1. Recognize that sex matters.

    2. Respect that females will want to organize as females, and will not derail.

    3. Support female-only spaces.

    4. Support issues that impact females uniquely (e.g., reproductive choice) without derailing (a la Julia Serano).

    5. Don’t personalize feminist objections to gender identity theory.

    6. Speak out against violent threats made by trans activists against females.

    7. Recognize that sometimes we will disagree – and that’s ok.

    8. Do not view female sexuality as a political obligation (e.g., lesbians need to “overcome” their aversion to penis to “affirm trans women’s realness”).

    It falls well short of being cult-like, but it’s still a touch more than agreeing that gender identity is legit.

  14. 15

    qwints:

    I’m trying too hard to parse a bad argument so feel to disregard this, but I’d call that a syllogism rather than circular reasoning .

    You know, I tried to disregard this. I really did. But the sheer pedantry of the comment on an issue like this pisses me off. Could you maybe try caring just a little bit about the subject matter of the post and the vote that prompted it instead of feeling like you have to share your deep concerns about the line between restating your conclusion in different words to support that conclusion and including a definition as an unstated premise? Just maybe? Because I certainly have better things to worry about than whether you think my grasp of formal logic is entirely rigorous enough at the micro level. Which is why I wrote the post to begin with.

  15. 17

    @HJ Hornbeck

    I’d call it cognitive dissonance but they aren’t at all bothered by this hypocrisy. I think only Helen Lewis has admitted she’s changed her views on inviting misogynistic speakers to hold lectures (she’d previously defended students’ right to protest them) and every other UK feminist has just I guess forgotten this argument carries implications outside trans issues? It’s a bit bewildering honestly.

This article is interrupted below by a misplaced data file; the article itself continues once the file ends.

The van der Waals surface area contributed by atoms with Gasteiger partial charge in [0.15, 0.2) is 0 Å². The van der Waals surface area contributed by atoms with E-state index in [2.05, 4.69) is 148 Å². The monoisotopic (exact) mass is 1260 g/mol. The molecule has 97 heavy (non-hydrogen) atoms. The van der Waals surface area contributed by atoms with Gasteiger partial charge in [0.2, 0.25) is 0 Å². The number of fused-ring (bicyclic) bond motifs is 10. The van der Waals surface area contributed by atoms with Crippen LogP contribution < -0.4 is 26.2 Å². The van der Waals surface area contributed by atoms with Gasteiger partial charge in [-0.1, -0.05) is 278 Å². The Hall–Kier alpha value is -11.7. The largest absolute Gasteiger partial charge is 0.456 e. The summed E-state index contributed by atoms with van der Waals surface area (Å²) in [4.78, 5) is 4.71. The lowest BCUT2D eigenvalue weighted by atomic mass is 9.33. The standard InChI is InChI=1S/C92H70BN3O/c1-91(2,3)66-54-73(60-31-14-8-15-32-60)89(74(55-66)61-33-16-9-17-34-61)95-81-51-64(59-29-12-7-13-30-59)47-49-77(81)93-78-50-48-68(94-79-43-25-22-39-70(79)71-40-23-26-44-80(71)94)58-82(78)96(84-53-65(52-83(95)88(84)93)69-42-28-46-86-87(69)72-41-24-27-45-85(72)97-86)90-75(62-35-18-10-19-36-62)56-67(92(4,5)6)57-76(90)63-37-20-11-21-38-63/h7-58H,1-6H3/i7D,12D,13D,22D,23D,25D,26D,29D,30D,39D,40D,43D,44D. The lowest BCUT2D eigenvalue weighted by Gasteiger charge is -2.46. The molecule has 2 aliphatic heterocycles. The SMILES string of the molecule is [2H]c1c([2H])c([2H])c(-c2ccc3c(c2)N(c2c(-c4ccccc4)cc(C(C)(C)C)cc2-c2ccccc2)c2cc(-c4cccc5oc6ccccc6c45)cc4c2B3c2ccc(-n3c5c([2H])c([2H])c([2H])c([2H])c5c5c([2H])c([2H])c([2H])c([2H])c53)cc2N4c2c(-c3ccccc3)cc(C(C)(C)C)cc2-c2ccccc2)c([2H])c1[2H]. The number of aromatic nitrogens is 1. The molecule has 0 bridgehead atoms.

16. 18

    I have so many problems with Rebecca Reilly-Cooper’s piece. It brushes Greer’s transphobia under the carpet, and serves as weak apologia for it. Some of the things that stood out to me:

    Believing that trans women are men is neither an incitement to violence, nor is it dehumanising, unless you also happen to think that men deserve violence and are not human.

    Only about a week ago Greer compared being trans to wanting to be a cocker spaniel. If that isn’t dehumanizing, what is?

    Also, about a month ago, a young trans woman named Ashley left behind a suicide note containing the following before throwing herself into traffic (http://www.nydailynews.com/news/national/transgender-woman-advocates-change-suicide-note-article-1.2405462):

    These are going to be my final words. I can’t stand to live another day, so I’m committing suicide. The reason why I’ve decided to do this is because I’m transgender. For those of you that unsure of what that means, it means that even though I was born in a male body, I am and have always been female. I’ve known I was female for as far back as I can remember. This caused me to become severely depressed from a very young age. From a very young age I was told that people like me are freaks and abominations, that we are sick in the head and society hates us. This made me hate who I was. I tried so hard to be just like everyone else but this isn’t something you can change.